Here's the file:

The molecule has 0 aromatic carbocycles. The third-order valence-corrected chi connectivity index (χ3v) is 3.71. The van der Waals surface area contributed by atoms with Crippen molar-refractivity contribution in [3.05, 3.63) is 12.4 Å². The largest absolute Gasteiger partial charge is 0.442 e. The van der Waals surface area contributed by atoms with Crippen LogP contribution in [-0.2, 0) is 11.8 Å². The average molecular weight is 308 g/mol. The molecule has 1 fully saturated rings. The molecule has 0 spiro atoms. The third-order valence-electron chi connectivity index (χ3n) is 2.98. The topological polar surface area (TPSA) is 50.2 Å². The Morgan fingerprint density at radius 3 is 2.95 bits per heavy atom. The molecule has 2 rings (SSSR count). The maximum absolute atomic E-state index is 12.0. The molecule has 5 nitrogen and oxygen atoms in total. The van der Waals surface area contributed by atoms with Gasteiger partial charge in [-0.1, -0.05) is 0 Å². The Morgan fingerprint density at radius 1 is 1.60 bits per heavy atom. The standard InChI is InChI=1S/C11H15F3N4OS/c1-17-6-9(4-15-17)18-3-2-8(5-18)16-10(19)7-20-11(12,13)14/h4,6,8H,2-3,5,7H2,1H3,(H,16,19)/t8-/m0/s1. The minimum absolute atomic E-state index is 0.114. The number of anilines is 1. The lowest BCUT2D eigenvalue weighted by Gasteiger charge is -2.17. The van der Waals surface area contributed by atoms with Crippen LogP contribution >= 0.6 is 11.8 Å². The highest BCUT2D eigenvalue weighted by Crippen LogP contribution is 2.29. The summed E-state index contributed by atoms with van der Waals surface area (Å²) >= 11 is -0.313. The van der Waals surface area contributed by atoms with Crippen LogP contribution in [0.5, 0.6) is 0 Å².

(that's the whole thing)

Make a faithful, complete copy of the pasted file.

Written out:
The molecule has 0 aromatic carbocycles. The third-order valence-corrected chi connectivity index (χ3v) is 3.71. The van der Waals surface area contributed by atoms with Crippen molar-refractivity contribution in [3.05, 3.63) is 12.4 Å². The largest absolute Gasteiger partial charge is 0.442 e. The van der Waals surface area contributed by atoms with Crippen LogP contribution in [-0.2, 0) is 11.8 Å². The average molecular weight is 308 g/mol. The molecule has 1 fully saturated rings. The molecule has 0 spiro atoms. The third-order valence-electron chi connectivity index (χ3n) is 2.98. The topological polar surface area (TPSA) is 50.2 Å². The Morgan fingerprint density at radius 3 is 2.95 bits per heavy atom. The molecule has 2 rings (SSSR count). The maximum absolute atomic E-state index is 12.0. The molecule has 5 nitrogen and oxygen atoms in total. The van der Waals surface area contributed by atoms with Gasteiger partial charge in [-0.1, -0.05) is 0 Å². The Morgan fingerprint density at radius 1 is 1.60 bits per heavy atom. The standard InChI is InChI=1S/C11H15F3N4OS/c1-17-6-9(4-15-17)18-3-2-8(5-18)16-10(19)7-20-11(12,13)14/h4,6,8H,2-3,5,7H2,1H3,(H,16,19)/t8-/m0/s1. The minimum absolute atomic E-state index is 0.114. The number of anilines is 1. The lowest BCUT2D eigenvalue weighted by Gasteiger charge is -2.17. The van der Waals surface area contributed by atoms with Crippen LogP contribution >= 0.6 is 11.8 Å². The highest BCUT2D eigenvalue weighted by Crippen LogP contribution is 2.29. The summed E-state index contributed by atoms with van der Waals surface area (Å²) >= 11 is -0.313. The van der Waals surface area contributed by atoms with Crippen LogP contribution in [0.5, 0.6) is 0 Å².